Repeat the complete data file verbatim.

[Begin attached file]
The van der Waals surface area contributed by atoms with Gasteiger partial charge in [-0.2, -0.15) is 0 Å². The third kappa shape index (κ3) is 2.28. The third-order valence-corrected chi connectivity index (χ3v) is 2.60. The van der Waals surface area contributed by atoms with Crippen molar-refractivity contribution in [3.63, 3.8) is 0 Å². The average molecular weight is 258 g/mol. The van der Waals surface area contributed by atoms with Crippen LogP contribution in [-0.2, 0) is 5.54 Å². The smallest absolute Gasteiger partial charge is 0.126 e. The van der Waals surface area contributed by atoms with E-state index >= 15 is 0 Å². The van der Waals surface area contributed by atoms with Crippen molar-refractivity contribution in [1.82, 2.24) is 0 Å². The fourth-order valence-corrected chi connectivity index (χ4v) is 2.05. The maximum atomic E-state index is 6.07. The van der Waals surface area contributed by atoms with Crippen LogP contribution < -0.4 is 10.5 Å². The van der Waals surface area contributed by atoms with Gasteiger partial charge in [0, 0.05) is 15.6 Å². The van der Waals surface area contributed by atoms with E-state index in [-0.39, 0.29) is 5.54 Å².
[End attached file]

The van der Waals surface area contributed by atoms with Gasteiger partial charge in [-0.2, -0.15) is 0 Å². The third kappa shape index (κ3) is 2.28. The third-order valence-corrected chi connectivity index (χ3v) is 2.60. The van der Waals surface area contributed by atoms with Crippen molar-refractivity contribution in [3.63, 3.8) is 0 Å². The average molecular weight is 258 g/mol. The van der Waals surface area contributed by atoms with Crippen LogP contribution in [-0.2, 0) is 5.54 Å². The smallest absolute Gasteiger partial charge is 0.126 e. The van der Waals surface area contributed by atoms with E-state index >= 15 is 0 Å². The van der Waals surface area contributed by atoms with Crippen molar-refractivity contribution in [1.82, 2.24) is 0 Å². The fourth-order valence-corrected chi connectivity index (χ4v) is 2.05. The maximum atomic E-state index is 6.07. The van der Waals surface area contributed by atoms with Crippen LogP contribution < -0.4 is 10.5 Å². The van der Waals surface area contributed by atoms with Gasteiger partial charge in [0, 0.05) is 15.6 Å². The van der Waals surface area contributed by atoms with E-state index in [-0.39, 0.29) is 5.54 Å².